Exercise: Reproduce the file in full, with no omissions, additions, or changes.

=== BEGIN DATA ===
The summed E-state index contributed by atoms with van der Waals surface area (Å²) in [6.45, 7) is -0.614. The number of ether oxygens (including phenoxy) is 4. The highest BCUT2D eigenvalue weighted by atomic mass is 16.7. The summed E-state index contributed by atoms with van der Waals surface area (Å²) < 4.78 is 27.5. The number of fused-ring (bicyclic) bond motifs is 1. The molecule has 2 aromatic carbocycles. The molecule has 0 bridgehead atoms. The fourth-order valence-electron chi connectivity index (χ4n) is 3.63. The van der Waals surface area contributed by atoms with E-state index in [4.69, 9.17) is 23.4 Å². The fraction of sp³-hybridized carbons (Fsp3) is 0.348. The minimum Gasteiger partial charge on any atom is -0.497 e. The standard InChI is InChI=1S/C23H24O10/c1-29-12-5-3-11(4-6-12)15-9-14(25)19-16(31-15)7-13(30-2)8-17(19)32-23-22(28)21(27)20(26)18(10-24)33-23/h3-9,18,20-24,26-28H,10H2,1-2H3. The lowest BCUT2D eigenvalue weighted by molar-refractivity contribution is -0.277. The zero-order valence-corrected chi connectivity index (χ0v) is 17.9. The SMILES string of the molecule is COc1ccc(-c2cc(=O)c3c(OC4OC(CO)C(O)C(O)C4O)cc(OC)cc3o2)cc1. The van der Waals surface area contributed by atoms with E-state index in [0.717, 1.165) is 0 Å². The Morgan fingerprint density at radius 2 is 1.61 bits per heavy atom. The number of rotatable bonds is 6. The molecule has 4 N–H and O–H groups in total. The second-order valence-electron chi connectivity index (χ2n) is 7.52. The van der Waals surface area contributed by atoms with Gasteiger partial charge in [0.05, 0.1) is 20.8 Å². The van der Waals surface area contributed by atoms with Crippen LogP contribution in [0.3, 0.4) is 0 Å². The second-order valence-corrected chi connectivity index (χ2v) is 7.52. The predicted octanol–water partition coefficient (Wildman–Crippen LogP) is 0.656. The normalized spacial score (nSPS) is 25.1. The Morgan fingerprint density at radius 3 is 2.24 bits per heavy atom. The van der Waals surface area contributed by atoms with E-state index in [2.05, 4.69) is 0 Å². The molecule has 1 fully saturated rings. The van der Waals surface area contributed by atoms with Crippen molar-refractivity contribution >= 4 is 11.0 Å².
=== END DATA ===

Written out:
The summed E-state index contributed by atoms with van der Waals surface area (Å²) in [6.45, 7) is -0.614. The number of ether oxygens (including phenoxy) is 4. The highest BCUT2D eigenvalue weighted by atomic mass is 16.7. The summed E-state index contributed by atoms with van der Waals surface area (Å²) < 4.78 is 27.5. The number of fused-ring (bicyclic) bond motifs is 1. The molecule has 2 aromatic carbocycles. The molecule has 0 bridgehead atoms. The fourth-order valence-electron chi connectivity index (χ4n) is 3.63. The van der Waals surface area contributed by atoms with E-state index in [4.69, 9.17) is 23.4 Å². The fraction of sp³-hybridized carbons (Fsp3) is 0.348. The minimum Gasteiger partial charge on any atom is -0.497 e. The standard InChI is InChI=1S/C23H24O10/c1-29-12-5-3-11(4-6-12)15-9-14(25)19-16(31-15)7-13(30-2)8-17(19)32-23-22(28)21(27)20(26)18(10-24)33-23/h3-9,18,20-24,26-28H,10H2,1-2H3. The lowest BCUT2D eigenvalue weighted by molar-refractivity contribution is -0.277. The zero-order valence-corrected chi connectivity index (χ0v) is 17.9. The SMILES string of the molecule is COc1ccc(-c2cc(=O)c3c(OC4OC(CO)C(O)C(O)C4O)cc(OC)cc3o2)cc1. The van der Waals surface area contributed by atoms with E-state index in [0.717, 1.165) is 0 Å². The Morgan fingerprint density at radius 2 is 1.61 bits per heavy atom. The number of rotatable bonds is 6. The molecule has 4 N–H and O–H groups in total. The second-order valence-electron chi connectivity index (χ2n) is 7.52. The van der Waals surface area contributed by atoms with Gasteiger partial charge in [0.05, 0.1) is 20.8 Å². The van der Waals surface area contributed by atoms with Crippen LogP contribution in [0.3, 0.4) is 0 Å². The second-order valence-corrected chi connectivity index (χ2v) is 7.52. The predicted octanol–water partition coefficient (Wildman–Crippen LogP) is 0.656. The normalized spacial score (nSPS) is 25.1. The Morgan fingerprint density at radius 3 is 2.24 bits per heavy atom. The van der Waals surface area contributed by atoms with E-state index in [2.05, 4.69) is 0 Å². The molecule has 1 fully saturated rings. The van der Waals surface area contributed by atoms with Crippen molar-refractivity contribution >= 4 is 11.0 Å².